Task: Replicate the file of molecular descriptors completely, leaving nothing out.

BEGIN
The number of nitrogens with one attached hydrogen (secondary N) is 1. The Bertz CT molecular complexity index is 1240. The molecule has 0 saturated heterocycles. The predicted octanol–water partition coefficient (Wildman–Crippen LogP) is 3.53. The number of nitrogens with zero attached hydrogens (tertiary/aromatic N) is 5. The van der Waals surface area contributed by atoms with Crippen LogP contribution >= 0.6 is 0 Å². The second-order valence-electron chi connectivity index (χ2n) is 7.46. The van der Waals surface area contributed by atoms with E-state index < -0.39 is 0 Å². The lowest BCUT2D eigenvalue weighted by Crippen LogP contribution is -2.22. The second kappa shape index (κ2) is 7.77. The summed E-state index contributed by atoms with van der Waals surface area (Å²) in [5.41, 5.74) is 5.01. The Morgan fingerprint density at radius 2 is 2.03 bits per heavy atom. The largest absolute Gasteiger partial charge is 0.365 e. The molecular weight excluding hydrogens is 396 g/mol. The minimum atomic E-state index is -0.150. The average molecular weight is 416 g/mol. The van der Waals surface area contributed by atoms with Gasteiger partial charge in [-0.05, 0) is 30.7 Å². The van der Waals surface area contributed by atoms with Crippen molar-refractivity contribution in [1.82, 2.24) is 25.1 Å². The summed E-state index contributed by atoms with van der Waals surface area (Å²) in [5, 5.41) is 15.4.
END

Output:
The number of nitrogens with one attached hydrogen (secondary N) is 1. The Bertz CT molecular complexity index is 1240. The molecule has 0 saturated heterocycles. The predicted octanol–water partition coefficient (Wildman–Crippen LogP) is 3.53. The number of nitrogens with zero attached hydrogens (tertiary/aromatic N) is 5. The van der Waals surface area contributed by atoms with Crippen LogP contribution >= 0.6 is 0 Å². The second-order valence-electron chi connectivity index (χ2n) is 7.46. The van der Waals surface area contributed by atoms with E-state index < -0.39 is 0 Å². The lowest BCUT2D eigenvalue weighted by Crippen LogP contribution is -2.22. The second kappa shape index (κ2) is 7.77. The summed E-state index contributed by atoms with van der Waals surface area (Å²) in [5.41, 5.74) is 5.01. The Morgan fingerprint density at radius 2 is 2.03 bits per heavy atom. The largest absolute Gasteiger partial charge is 0.365 e. The molecular weight excluding hydrogens is 396 g/mol. The minimum atomic E-state index is -0.150. The average molecular weight is 416 g/mol. The van der Waals surface area contributed by atoms with Gasteiger partial charge in [-0.05, 0) is 30.7 Å². The van der Waals surface area contributed by atoms with Crippen molar-refractivity contribution in [1.82, 2.24) is 25.1 Å². The summed E-state index contributed by atoms with van der Waals surface area (Å²) in [5, 5.41) is 15.4.